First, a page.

Global services exports have been growing strongly, but will this continue?
In the UK, uncertainty remains prevalent following the Brexit vote. However, the national accounts data for the second quarter of 2016 were stronger than expected. In light of this, we have revised up our main scenario projections for UK GDP growth to 1.8% in 2016 (from 1.6%) and to 0.7% in 2017 (from 0.6%). These projections also reflect that fact that the early official data for July have held up reasonably well, notably for retail sales, but it is still too early to make a judgement on the impact of the referendum on the economy in Q3. We will update our projections in more detail in the November edition of our UK Economic Outlook report.
One consequence of the UK’s vote to leave the EU is that global trade has found itself under the spotlight. It is likely to be some years before we get clarity around the trade terms that will exist between the UK and the EU. However, following Brexit, we expect the UK government to pursue trade deals with leading EU and non-EU economies. Given the UK’s relative strength in services, policymakers are likely to place a particular emphasis on liberalising services trade. Over the last ten years, global services exports grew at an annual average rate of around 6.5% and now stand at about $5 trillion.
If the UK is able to secure trade deals with the US and fast growing emerging economies like China and India that make it easier to export and import services, and if an agreement can be reached on the Trade in Services Agreement (TiSA - a global agreement involving 23 WTO members including the EU), then there could be even faster global and UK services export growth still to come.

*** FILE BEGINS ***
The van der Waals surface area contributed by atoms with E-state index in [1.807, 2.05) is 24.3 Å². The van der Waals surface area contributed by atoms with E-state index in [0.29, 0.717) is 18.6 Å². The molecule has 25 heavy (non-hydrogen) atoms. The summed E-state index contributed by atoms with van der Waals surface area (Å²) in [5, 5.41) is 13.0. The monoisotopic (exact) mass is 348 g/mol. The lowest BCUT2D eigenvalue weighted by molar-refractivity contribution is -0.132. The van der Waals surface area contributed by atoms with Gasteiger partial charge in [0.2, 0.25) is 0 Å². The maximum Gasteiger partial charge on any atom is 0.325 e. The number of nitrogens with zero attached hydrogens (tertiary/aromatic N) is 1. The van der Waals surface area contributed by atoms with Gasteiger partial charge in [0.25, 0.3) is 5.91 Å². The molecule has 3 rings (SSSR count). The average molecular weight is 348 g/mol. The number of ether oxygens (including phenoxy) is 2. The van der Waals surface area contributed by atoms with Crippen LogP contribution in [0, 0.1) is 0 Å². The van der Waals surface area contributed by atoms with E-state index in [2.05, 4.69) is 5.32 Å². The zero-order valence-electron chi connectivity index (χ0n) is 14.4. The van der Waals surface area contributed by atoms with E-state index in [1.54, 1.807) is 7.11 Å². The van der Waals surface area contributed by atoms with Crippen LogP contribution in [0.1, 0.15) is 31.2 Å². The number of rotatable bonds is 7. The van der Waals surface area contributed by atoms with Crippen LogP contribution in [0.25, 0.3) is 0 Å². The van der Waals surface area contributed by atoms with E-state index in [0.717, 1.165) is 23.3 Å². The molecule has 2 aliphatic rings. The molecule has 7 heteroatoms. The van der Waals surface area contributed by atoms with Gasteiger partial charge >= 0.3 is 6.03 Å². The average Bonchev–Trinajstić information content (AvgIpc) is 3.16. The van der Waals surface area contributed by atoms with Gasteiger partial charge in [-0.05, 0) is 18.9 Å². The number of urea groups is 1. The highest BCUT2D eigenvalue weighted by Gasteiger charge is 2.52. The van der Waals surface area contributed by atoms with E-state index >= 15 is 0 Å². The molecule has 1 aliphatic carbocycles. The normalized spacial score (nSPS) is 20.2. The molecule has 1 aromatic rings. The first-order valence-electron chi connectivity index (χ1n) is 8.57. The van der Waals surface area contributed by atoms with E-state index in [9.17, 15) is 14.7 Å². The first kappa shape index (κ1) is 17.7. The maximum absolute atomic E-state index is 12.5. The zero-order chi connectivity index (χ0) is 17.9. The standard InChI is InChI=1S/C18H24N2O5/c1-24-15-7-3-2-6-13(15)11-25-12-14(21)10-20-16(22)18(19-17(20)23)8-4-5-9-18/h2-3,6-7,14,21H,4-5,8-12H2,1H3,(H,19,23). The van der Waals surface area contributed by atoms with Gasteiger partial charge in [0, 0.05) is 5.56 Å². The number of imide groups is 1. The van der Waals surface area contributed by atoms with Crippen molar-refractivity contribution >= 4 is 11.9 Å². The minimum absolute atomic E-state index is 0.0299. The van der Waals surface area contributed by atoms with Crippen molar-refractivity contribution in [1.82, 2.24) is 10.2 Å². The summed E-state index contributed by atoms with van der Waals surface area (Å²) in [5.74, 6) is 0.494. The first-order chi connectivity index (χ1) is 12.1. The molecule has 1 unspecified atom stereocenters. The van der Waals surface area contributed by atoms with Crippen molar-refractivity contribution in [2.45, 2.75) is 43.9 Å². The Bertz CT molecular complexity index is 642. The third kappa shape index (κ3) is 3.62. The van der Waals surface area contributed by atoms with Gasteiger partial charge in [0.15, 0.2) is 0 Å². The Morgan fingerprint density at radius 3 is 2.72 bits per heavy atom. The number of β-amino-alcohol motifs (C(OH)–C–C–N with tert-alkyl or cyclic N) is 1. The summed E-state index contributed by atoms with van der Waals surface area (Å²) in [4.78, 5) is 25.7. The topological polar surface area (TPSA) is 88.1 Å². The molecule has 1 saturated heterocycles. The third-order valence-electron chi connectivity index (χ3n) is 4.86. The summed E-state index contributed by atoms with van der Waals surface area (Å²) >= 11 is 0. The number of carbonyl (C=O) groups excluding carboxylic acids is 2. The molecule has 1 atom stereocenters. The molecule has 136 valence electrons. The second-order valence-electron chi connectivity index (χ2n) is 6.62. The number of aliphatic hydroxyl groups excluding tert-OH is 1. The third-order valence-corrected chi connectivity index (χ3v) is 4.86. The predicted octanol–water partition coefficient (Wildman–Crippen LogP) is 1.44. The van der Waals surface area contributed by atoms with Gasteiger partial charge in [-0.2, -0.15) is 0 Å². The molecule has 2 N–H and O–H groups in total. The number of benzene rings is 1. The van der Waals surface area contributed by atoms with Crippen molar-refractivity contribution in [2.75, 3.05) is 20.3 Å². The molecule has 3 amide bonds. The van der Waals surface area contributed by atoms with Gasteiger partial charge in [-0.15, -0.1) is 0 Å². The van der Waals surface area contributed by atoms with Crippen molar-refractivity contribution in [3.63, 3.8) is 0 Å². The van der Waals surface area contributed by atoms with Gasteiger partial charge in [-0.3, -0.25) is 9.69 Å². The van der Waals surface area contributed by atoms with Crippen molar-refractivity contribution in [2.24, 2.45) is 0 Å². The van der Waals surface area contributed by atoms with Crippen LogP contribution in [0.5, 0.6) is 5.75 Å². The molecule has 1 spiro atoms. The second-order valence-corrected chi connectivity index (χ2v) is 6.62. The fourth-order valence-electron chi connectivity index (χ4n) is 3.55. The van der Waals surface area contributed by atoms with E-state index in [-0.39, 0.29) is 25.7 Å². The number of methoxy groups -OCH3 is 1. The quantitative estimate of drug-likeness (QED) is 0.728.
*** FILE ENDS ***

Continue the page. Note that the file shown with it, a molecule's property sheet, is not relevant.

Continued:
Focusing on the EU, if the Brexit vote results in the UK losing some of its access to the Single Market, then there may be opportunities for the Central and Eastern European (CEE) economies to attract foreign direct investment (FDI) from the UK. On average, the CEE economies have outperformed the wider EU at attracting foreign investment due, in part, to their low labour costs and relatively fast labour productivity growth. The challenge for policymakers in these economies now is to improve their business environment. If they can do this, then the CEE economies could continue to be among the EU’s star performers in the years to come.
Turning to the US, average monthly job creation to date in 2016 (186,000) has been slightly below our prediction from the start of the year of around 200,000, but the job creation data for June and July were more impressive. If this continues, we would expect the Fed to raise interest rates before the end of the year.